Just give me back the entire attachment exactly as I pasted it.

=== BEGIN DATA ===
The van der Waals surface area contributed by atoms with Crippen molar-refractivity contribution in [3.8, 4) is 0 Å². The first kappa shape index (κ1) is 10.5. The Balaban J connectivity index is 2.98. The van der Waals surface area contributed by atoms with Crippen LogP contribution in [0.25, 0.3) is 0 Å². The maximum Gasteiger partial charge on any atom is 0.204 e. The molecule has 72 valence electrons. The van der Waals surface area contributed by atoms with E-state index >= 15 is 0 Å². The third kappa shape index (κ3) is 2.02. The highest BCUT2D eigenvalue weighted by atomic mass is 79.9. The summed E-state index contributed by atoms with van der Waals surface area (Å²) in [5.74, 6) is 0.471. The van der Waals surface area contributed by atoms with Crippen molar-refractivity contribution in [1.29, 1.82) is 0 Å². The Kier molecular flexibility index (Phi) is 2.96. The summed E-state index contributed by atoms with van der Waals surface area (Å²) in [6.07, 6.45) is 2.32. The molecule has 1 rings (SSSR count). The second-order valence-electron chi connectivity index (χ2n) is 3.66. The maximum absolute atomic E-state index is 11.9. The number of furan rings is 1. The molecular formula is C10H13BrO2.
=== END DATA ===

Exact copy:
The van der Waals surface area contributed by atoms with Crippen molar-refractivity contribution in [3.8, 4) is 0 Å². The first kappa shape index (κ1) is 10.5. The Balaban J connectivity index is 2.98. The van der Waals surface area contributed by atoms with Crippen LogP contribution in [0.25, 0.3) is 0 Å². The maximum Gasteiger partial charge on any atom is 0.204 e. The molecule has 72 valence electrons. The van der Waals surface area contributed by atoms with E-state index >= 15 is 0 Å². The third kappa shape index (κ3) is 2.02. The highest BCUT2D eigenvalue weighted by atomic mass is 79.9. The summed E-state index contributed by atoms with van der Waals surface area (Å²) in [5.74, 6) is 0.471. The van der Waals surface area contributed by atoms with Crippen molar-refractivity contribution in [1.29, 1.82) is 0 Å². The Kier molecular flexibility index (Phi) is 2.96. The summed E-state index contributed by atoms with van der Waals surface area (Å²) in [6.07, 6.45) is 2.32. The molecule has 1 rings (SSSR count). The second-order valence-electron chi connectivity index (χ2n) is 3.66. The maximum absolute atomic E-state index is 11.9. The number of furan rings is 1. The molecular formula is C10H13BrO2.